Amid numerous reports about overcrowding in Crimean detention facilities, a new penitentiary facility called “a corrective labor center” was established in Simferopol at the end of 2019. The Russian Federation also announced plans to build two additional pretrial detention centres in Simferopol by 2027, with capacity for 1,500 prisoners.

Detainees risk being transferred far away from family members to facilities located in the Russian Federation

Detainees continued to be transferred from Crimea to the Russian Federation at pretrial stages, to stand trial, or to serve sentences. Owing to the distances involved and the financial costs, their relatives were unable to visit them or cover the travel fees of defense lawyers.

Criminalization of freedom of expression, fines for posts on social networks

Criminalization of freedom of expression on social media continued in Crimea. OHCHR documented four cases in which individuals were convicted by courts in Crimea of administrative offences for their social media posts, with content deemed to be “extremist” under the law of the Russian Federation. For instance, on 2 July 2019, a city court in Sudak fined a Crimean Tatar for having posted a video on his social network page, six years previously (prior to the occupation of Crimea).

Journalists and media workers continued to face interference with their professional activities by the local authorities in Crimea, including law enforcement agencies. These practices included surveillance methods such as phone-tapping, being physically followed by law enforcement officers, threats of physical harm, criminal prosecution, arrests and prohibition of entry into the territory of Crimea. Numerous media outlets and individual journalists informed OHCHR that, owing to these risks, they would self-censor the content of their publications, conceal their authorship or limit their reporting to non-political topics and stories.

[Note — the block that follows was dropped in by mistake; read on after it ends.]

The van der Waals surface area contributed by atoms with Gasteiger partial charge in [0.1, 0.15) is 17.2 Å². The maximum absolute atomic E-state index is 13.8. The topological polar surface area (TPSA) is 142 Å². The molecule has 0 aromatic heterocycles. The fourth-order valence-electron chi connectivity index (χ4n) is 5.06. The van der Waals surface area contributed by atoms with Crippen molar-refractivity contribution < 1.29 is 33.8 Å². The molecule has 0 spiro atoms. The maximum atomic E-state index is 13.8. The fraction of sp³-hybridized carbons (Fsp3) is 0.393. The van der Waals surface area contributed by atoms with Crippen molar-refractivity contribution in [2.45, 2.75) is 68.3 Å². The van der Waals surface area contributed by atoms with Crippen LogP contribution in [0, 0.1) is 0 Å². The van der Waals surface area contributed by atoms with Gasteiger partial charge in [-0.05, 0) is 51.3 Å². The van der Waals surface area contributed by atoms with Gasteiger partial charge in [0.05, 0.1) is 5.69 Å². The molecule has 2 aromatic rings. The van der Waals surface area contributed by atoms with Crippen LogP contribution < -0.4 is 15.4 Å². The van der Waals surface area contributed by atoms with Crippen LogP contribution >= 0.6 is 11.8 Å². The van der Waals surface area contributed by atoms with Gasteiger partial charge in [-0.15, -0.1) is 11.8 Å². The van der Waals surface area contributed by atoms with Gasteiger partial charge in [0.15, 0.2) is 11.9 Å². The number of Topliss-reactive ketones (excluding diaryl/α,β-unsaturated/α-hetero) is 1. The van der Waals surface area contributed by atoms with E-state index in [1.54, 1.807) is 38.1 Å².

21,000 Crimean residents have been conscripted to the Russian army since 2015

The Russian Federation carried out its 10th military conscription campaign in Crimea in 2020, including citizens of Ukraine resident there. An additional 3,000 male residents of the Autonomous Republic of Crimea were enlisted, bringing the total number of men conscripted from Crimea to at least 21,000 since the practice began in 2015.

Russia could conduct such a massive conscription campaign due to automatic extension of the Russian Federation’s citizenship to all Ukrainian citizens who resided in Crimea on a permanent basis. This is a violation of the right to a nationality. People who rejected Russian citizenship were considered as foreigners and many of them faced deportation.

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Edited by: Sonia Maryn